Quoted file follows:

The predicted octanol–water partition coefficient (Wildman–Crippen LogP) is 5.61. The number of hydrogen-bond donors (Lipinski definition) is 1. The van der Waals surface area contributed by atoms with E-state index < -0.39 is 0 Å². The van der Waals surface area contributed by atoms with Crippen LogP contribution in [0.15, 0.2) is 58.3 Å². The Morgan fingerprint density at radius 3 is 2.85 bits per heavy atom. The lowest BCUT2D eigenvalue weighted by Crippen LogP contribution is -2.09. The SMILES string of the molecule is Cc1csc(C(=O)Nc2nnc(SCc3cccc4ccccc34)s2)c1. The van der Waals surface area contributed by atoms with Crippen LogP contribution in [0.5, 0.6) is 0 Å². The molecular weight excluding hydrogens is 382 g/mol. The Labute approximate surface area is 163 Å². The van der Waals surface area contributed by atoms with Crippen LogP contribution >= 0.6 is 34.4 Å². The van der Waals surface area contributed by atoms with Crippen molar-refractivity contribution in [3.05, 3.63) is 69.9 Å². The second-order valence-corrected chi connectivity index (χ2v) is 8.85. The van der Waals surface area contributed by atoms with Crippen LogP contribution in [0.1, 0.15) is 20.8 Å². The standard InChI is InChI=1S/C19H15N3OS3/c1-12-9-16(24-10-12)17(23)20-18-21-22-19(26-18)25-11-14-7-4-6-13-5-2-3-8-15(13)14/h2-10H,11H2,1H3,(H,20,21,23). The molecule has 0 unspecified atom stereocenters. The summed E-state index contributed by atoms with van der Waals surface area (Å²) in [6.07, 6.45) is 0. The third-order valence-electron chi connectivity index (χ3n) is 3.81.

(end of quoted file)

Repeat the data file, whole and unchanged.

The predicted octanol–water partition coefficient (Wildman–Crippen LogP) is 5.61. The number of hydrogen-bond donors (Lipinski definition) is 1. The van der Waals surface area contributed by atoms with E-state index < -0.39 is 0 Å². The van der Waals surface area contributed by atoms with Crippen LogP contribution in [0.15, 0.2) is 58.3 Å². The Morgan fingerprint density at radius 3 is 2.85 bits per heavy atom. The lowest BCUT2D eigenvalue weighted by Crippen LogP contribution is -2.09. The SMILES string of the molecule is Cc1csc(C(=O)Nc2nnc(SCc3cccc4ccccc34)s2)c1. The van der Waals surface area contributed by atoms with Crippen LogP contribution in [0.5, 0.6) is 0 Å². The molecular weight excluding hydrogens is 382 g/mol. The Labute approximate surface area is 163 Å². The van der Waals surface area contributed by atoms with Crippen LogP contribution >= 0.6 is 34.4 Å². The van der Waals surface area contributed by atoms with Crippen molar-refractivity contribution in [3.05, 3.63) is 69.9 Å². The second-order valence-corrected chi connectivity index (χ2v) is 8.85. The van der Waals surface area contributed by atoms with Crippen LogP contribution in [0.1, 0.15) is 20.8 Å². The standard InChI is InChI=1S/C19H15N3OS3/c1-12-9-16(24-10-12)17(23)20-18-21-22-19(26-18)25-11-14-7-4-6-13-5-2-3-8-15(13)14/h2-10H,11H2,1H3,(H,20,21,23). The molecule has 0 unspecified atom stereocenters. The summed E-state index contributed by atoms with van der Waals surface area (Å²) in [6.07, 6.45) is 0. The third-order valence-electron chi connectivity index (χ3n) is 3.81.